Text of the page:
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Friday, April 22, 2011

Need new toys?

Every child likes new toys. Children learn through exploring their world, and toys provide a good medium for their learning and enjoyment.

However it is not necessary to keep buying new toys for them. Instead there are many "playthings" around us that can entertain them as well as provide learning opportunities. I like giving my kids "useless" things to play with. For example, plastic bottles, plastic tags removed from bread loaves, ice cream sticks, used parking coupons etc.

To illustrate further, for young babies we could use small plastic bottles as a "music instrument" by filling it with some beans then sealing it tight. I remember my baby usually stopped crying when I distracted her with such a shaker. Some plastic bottles could be used for water play during bath time. The kids love learning how to scoop up and pour out water. When babies grow into toddlers, they can practise motor skills of opening or closing the caps. 

Bigger plastic containers (for example those which contained festive goodies) can be used to sort and contain their different types of smaller toys. This gives them the concept of similarities (a basic maths skill), encourages them to organise, and is easier for them to put their toys away after playing.

Another example is the plastic tag that comes with the bread we buy. It secures the opening and usually has some information, for example expiry date or price on it. I usually collect a lot then recycle. But I found that they can be entertaining toys too. When my daughter was around 2 years old, I gave her a spoon, two bowls and those plastic tags. Then taught her to scoop out the tags from one bowl to another. At that age she was trying to feed herself. This gives her the opportunity to practise her skills while at the same time it's not so messy compared to "practising" with her food at meal times.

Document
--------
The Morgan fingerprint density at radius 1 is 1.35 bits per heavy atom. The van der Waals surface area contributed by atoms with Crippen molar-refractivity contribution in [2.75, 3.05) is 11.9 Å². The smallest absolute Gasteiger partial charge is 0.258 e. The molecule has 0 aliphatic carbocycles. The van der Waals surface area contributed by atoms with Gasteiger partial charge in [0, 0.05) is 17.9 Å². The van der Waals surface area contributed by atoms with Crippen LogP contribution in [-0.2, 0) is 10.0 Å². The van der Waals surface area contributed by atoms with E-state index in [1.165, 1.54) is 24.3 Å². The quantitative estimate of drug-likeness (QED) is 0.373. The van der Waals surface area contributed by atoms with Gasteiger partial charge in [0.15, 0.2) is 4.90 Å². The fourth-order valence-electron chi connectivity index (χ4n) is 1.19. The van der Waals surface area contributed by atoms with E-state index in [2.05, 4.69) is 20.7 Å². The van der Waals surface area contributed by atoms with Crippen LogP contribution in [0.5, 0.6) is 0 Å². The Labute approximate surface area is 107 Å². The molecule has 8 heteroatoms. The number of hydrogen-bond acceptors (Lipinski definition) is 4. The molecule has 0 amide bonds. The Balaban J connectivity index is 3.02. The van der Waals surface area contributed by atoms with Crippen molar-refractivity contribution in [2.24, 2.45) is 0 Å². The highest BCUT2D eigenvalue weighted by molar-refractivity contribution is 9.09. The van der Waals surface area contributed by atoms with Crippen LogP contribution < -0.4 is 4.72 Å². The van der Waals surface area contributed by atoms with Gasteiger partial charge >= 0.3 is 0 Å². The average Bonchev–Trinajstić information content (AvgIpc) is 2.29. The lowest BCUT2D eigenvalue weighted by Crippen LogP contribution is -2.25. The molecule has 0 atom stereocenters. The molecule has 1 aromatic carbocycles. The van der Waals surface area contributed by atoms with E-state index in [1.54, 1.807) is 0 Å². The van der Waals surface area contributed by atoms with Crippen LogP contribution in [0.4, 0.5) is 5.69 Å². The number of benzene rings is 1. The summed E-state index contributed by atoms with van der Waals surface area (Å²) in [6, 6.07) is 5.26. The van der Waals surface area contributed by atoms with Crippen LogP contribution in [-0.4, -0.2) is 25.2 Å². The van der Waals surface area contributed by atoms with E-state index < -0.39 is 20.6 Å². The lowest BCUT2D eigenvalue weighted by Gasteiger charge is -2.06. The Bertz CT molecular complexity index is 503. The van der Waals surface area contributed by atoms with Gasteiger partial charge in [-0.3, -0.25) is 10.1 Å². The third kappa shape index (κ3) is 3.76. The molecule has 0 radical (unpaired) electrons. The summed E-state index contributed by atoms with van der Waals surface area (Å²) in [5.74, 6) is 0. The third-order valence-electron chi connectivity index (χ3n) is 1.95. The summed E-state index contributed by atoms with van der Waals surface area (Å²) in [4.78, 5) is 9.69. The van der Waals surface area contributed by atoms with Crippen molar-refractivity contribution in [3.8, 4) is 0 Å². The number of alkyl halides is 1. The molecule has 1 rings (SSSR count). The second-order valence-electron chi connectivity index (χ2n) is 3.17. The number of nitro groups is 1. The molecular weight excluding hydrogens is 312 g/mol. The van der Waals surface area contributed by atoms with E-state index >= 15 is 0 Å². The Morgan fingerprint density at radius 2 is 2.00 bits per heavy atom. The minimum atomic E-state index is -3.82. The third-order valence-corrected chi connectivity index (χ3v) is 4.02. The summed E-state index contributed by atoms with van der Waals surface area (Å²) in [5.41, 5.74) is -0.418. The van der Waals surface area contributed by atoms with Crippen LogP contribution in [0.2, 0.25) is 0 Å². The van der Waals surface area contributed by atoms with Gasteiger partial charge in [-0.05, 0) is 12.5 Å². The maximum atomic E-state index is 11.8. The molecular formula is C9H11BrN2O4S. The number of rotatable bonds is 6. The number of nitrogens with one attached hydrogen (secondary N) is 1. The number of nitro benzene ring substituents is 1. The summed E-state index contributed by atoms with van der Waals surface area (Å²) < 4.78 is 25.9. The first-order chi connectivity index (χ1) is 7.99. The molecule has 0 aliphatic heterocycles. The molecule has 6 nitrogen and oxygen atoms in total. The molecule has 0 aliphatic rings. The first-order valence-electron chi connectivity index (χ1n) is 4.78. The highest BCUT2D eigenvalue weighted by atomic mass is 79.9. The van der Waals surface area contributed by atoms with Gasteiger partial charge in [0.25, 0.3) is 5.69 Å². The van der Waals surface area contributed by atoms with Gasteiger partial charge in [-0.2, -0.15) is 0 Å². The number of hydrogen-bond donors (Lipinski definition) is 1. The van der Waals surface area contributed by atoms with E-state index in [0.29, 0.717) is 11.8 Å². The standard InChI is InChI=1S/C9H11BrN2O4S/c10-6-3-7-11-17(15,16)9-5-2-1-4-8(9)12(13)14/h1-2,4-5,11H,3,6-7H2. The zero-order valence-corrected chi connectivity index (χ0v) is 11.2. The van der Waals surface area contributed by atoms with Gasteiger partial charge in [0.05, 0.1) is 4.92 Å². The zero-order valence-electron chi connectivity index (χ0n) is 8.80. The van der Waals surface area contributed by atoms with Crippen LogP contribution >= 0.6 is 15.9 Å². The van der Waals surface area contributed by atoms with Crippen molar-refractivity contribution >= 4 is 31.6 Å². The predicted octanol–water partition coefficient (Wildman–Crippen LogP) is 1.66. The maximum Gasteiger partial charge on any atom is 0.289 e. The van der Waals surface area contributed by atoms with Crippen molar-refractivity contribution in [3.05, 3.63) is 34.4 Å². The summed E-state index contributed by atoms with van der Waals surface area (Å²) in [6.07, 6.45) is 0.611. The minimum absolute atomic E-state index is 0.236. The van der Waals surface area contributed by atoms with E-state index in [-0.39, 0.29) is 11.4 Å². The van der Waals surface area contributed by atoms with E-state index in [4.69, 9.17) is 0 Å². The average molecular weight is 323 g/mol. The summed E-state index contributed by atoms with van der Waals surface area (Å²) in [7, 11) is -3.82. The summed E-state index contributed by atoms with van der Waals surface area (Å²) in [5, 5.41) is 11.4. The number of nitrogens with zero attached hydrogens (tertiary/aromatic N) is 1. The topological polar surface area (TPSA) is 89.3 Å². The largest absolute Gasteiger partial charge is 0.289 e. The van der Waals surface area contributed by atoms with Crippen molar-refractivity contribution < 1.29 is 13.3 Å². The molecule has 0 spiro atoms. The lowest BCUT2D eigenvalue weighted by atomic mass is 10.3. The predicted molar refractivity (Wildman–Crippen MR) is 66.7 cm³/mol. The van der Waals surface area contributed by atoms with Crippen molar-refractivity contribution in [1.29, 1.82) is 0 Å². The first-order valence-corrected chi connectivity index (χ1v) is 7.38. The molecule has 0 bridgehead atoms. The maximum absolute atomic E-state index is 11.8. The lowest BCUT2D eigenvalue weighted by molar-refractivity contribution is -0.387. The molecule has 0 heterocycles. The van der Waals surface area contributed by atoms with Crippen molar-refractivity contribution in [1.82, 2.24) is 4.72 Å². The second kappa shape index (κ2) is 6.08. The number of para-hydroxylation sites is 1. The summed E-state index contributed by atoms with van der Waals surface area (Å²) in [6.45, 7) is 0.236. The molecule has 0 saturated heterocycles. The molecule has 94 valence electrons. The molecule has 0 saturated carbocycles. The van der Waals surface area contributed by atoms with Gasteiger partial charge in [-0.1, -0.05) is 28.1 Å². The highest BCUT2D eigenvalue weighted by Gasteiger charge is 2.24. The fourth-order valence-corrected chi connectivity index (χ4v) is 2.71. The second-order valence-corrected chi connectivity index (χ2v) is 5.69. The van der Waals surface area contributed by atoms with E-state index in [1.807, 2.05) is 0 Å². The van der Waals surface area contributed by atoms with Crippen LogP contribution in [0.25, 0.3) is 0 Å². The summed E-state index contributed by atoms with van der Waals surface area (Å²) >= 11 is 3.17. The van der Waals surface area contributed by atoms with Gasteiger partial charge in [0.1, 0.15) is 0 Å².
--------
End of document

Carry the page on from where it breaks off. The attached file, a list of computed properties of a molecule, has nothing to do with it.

I also let her try slotting the tags into a coin bank. This helps her to concentrate on an interesting task while practising her motor skills. She loves slotting them in, then removing them from the opening at the bottom of the coin bank, then repeating the process again and again. I've a short video of her playing with those tags on YouTube.

Another example of "useless" stuff turned into playthings is the parking coupons we use in Singapore. When parking our vehicles, we tear out the relevant tabs for year, month, day, hour, minute, and display them on our dashboard. After that it's useless. I usually recycle them. When my son was younger, he liked to tear out all the other tabs. Then we would play a game of searching for the number each other called out. Example of variations could be giving addition questions and finding the answers.

Other recycled materials like ice cream sticks, disposable spoons etc, could be used for handicraft projects.

There are many possibilities in using discarded items as "toys". The best part is they cost no extra money, are easily replaceable, and teaches our kids to recycle. 

However I do recommend playing together with the children. Choking hazard aside, it's a good bonding time. Toys are "useless" and children quickly grow tired of them. But your children will always enjoy your company.

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